46: Getting It Gone

46: Getting It Gone

From Chicken Soup for the Soul: The Joy of Less

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Getting It Gone

Go into the world and do well. But more importantly, go into the world and do good.

~Minor Myers

I was planning another garage sale. I was looking around the basement deciding which objects were to be liberated when I had an awful recollection. The last garage sale I had taken part in a few years earlier had taken days of planning, sorting, setting up and pricing. I had been sure I was going to make a killing. The only thing that came close to being “a killing” that time was my narrowly escaping death due to heat stroke. I don’t think I cleared enough to even pay for the paper price tags I bought.

It occurred to me it might be crazy to try that again. The items I planned on selling this time were usable but not big ticket. There was too much to schlep to Goodwill and not the right kind of thing for the places that pick up clothing and household items, and with shipping costs it would not have made sense to put them on eBay.

I had once cherished some of these things and I had already gotten good use from them. Maybe they could be cherished and useful for someone else now. Did I really care if I didn’t get a few dollars for the lovely Christmas tablecloths that I had used when the family Christmas gatherings were bigger? That’s when it hit me. I could just give these good, but unneeded things away — joyfully, with no haggling, no worrying about donation receipts for taxes.

That Saturday morning I spray painted FREE STUFF on a piece of plywood and dragged it and half my unwanted things out to the driveway. I went back up to my office and started doing some client work. Two hours later, I noticed people poking around starting to take things. Encouraged by this, I started dragging the rest of the stuff out.

That’s when the fun began. When people saw me they started asking questions: Is it really all free? Can I take as much as I want? I offered empty boxes and told them to fill them up. One woman walked up to me, shook my hand and said, “You are the smartest person I ever met. I sat out in my driveway for two days last weekend and only made forty dollars. This is much more fun.” And indeed it felt like a party!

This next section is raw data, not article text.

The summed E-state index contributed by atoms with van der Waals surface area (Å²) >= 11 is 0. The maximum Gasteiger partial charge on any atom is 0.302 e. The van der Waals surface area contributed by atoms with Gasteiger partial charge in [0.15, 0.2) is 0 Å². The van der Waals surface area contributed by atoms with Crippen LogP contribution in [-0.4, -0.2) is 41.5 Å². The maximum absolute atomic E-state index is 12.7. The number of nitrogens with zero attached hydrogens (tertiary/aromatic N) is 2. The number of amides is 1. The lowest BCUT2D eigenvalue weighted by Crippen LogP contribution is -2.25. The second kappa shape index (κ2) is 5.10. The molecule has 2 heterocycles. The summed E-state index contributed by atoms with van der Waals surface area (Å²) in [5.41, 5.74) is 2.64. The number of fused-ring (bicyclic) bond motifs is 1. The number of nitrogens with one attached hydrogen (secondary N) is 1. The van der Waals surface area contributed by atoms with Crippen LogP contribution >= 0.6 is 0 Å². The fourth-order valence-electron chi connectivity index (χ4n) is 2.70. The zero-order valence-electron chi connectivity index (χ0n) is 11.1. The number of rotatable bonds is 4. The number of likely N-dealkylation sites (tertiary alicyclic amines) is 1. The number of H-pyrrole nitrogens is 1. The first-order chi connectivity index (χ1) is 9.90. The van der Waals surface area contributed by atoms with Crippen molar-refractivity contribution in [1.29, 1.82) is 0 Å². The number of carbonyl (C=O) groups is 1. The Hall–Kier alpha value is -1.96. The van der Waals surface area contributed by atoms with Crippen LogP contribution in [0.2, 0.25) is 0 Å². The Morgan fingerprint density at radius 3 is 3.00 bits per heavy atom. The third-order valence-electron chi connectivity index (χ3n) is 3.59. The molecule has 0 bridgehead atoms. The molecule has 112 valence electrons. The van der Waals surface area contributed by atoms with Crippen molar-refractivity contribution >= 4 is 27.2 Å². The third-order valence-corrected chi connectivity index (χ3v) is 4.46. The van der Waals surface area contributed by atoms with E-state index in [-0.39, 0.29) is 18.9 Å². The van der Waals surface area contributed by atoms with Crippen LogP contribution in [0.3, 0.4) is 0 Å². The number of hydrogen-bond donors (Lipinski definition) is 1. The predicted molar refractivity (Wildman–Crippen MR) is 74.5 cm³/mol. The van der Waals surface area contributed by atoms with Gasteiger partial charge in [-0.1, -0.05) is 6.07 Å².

People were so happy. One elderly woman approached me with my beloved Christmas tablecloths in her hand. She actually had tears in her eyes and told me that she always wanted tablecloths like these for her family holiday gatherings but could never afford them. A teacher was thrilled to find a box full of craft supplies she could bring to her students. It was such a display of gratitude and an atmosphere of fun that soon I was going into the house to find more things to put out!

One guy hauled away two lamps and someone asked me if I was worried he was going to profit from them by selling them on eBay or something. I said more power to him — if it meant someone else would enjoy them and they wouldn’t end up in a Dumpster. But that did cause me to make another sign that suggested that if anyone sold my stuff, they should consider giving part of the money to a charity.

By the end of the day I had one lonely box of old LP records left over — poor Dionne Warwick, Barry Manilow and Neil Diamond. Everything else was gone.

Looking back, no amount of money I could have made from those things would have been worth as much as the joy I felt that day. I was able to simplify my life by giving stuff away, and instead of losing part of my history, I got to add new memories related to all those former possessions.

~Geri Moran

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